Editor’s Note: Former heavyweight champ—and longtime Las Vegas resident—Mike Tyson is back in the news with his soul-bearing book Undisputed Truth, scheduled to be released November 12, as well the Spike Lee-produced documentary of the same name, which is set to air November 16 on HBO. While doing press to promote both products, Tyson revealed that he continues to battle demons—demons that he very candidly acknowledged were never far below the surface during this interview with Vegas Seven that was published April 5, 2012, in advance of his one-man stage show at MGM Grand.
Time was that a one-on-one interview with Mike Tyson was as comforting as a one-on-one encounter with a lion in its den. You didn’t know exactly when things would end badly, just that they ultimately would. On this day, though, the once self-proclaimed “baddest man on the planet” is as tame as a house cat as he holds court on the 28th floor of the MGM Grand. Nattily attired in a dark blue suit, Tyson has spent the last three hours meeting with local media to promote Mike Tyson: Undisputed Truth, Live on Stage, his one-man show about his tumultuous life in and out of the boxing ring.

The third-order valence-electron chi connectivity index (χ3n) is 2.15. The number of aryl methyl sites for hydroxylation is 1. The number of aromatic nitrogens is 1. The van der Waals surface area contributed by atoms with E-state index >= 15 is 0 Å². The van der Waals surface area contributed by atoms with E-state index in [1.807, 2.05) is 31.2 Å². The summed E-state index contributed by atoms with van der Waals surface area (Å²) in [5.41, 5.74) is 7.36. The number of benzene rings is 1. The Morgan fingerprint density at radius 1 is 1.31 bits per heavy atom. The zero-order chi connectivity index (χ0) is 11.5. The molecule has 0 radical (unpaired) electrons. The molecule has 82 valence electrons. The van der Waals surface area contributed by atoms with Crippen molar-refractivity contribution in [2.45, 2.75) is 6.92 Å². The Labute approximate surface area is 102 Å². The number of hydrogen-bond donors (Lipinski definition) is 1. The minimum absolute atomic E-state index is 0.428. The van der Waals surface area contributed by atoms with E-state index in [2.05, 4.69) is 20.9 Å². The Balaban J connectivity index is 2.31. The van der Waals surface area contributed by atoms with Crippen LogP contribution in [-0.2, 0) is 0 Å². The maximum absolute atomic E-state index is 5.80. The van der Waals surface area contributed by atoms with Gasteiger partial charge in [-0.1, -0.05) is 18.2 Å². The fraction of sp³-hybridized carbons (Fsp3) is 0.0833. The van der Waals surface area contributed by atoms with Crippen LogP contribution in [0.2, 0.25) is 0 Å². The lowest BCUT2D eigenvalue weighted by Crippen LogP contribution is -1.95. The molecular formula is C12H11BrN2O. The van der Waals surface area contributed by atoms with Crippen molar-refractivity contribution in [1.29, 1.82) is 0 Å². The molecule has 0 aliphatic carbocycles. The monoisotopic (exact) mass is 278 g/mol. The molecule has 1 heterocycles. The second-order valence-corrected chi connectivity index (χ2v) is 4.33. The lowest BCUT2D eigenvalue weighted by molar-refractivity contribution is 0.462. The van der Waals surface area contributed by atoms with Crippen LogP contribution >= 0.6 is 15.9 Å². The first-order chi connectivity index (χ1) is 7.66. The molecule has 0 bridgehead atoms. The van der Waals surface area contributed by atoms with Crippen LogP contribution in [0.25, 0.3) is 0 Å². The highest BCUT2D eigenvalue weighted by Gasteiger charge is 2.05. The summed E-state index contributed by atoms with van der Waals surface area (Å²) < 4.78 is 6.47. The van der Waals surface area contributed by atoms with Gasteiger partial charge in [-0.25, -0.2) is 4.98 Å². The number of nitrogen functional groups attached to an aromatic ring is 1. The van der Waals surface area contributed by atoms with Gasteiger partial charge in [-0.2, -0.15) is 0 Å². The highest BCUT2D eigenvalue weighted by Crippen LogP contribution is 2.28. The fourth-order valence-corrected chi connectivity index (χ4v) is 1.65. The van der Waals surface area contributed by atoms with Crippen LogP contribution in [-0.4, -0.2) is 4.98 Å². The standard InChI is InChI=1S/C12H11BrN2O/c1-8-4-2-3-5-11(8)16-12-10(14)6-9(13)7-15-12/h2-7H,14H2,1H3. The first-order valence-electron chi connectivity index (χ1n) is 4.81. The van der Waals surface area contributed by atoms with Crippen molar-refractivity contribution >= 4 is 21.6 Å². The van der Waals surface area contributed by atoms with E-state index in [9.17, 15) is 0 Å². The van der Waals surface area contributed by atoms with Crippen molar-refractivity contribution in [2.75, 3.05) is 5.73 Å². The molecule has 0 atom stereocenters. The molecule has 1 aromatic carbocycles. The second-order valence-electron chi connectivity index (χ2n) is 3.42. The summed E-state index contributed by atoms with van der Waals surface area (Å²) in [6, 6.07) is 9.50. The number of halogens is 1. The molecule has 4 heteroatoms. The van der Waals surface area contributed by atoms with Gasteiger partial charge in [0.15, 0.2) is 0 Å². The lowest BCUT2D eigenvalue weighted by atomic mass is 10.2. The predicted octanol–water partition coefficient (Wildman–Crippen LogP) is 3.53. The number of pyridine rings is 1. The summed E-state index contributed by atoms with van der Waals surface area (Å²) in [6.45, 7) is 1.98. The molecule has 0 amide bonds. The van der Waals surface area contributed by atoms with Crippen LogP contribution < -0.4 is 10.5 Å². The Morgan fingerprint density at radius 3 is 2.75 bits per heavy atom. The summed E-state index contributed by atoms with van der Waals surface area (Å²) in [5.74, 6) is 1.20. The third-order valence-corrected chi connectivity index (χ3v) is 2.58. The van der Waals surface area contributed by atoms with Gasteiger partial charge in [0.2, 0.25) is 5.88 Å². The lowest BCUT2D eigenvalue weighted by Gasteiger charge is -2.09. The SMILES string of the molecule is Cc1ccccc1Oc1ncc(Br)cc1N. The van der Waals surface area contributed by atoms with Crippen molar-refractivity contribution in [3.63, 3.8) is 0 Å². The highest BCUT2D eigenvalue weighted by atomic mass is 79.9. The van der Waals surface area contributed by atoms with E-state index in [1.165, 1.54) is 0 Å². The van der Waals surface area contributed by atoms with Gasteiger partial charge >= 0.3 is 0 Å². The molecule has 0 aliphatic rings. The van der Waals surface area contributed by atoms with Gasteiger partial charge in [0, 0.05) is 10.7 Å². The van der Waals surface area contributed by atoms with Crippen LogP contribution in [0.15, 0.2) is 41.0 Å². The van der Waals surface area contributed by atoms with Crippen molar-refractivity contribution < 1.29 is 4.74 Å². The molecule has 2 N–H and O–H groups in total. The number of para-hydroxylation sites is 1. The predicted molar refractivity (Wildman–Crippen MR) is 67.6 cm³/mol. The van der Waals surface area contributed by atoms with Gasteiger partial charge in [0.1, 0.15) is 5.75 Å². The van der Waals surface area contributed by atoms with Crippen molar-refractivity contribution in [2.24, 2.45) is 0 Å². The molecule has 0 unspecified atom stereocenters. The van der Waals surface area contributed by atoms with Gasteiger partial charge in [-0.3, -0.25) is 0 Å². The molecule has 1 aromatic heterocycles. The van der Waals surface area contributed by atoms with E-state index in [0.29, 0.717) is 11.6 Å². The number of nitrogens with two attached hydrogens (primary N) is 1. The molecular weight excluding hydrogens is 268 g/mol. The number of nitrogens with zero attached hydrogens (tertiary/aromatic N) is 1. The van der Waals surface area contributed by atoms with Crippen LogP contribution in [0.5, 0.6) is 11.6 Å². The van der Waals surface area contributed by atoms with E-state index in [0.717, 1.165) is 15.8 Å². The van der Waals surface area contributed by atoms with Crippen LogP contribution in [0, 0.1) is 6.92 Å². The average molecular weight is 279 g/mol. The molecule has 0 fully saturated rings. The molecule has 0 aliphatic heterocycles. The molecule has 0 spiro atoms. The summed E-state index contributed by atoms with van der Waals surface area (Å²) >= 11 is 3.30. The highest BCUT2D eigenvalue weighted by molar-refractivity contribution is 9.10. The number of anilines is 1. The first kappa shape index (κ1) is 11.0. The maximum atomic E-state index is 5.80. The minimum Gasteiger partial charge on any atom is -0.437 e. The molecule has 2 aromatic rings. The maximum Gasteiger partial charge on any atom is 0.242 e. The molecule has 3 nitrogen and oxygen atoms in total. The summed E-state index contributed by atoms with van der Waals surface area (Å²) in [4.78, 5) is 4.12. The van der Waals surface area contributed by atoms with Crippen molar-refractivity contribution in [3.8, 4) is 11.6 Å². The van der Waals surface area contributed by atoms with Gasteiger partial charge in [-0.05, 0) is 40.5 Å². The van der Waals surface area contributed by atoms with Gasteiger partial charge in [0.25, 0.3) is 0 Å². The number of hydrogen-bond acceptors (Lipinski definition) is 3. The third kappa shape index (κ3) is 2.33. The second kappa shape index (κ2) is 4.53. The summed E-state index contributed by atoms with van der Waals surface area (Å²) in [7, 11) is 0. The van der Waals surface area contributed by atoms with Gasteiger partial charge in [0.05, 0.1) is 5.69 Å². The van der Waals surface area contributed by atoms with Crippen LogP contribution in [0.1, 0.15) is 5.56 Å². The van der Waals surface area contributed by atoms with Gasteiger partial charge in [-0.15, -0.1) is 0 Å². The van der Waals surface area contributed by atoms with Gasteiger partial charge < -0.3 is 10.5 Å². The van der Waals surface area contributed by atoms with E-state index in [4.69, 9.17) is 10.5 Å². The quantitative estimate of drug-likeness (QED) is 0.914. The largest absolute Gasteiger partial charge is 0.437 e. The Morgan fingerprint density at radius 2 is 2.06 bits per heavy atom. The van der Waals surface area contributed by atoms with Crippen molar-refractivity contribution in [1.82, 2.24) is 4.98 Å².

Because I’m the last in line to sit down with Tyson, I’m concerned he’s had enough and that my first question might be my last. Instead, the former champ’s famously tattooed face is all smiles as he sticks out his once-devastating right hand and greets me. Now 45, Iron Mike appears as fit, strong and—more than anything—content as ever. By his own admission, he has lived “a bunch of lives,” and there’s little doubt this current incarnation is his favorite.
You’ve said this one-man show will be a complete examination of your life—the good, the bad and the ugly. Why now?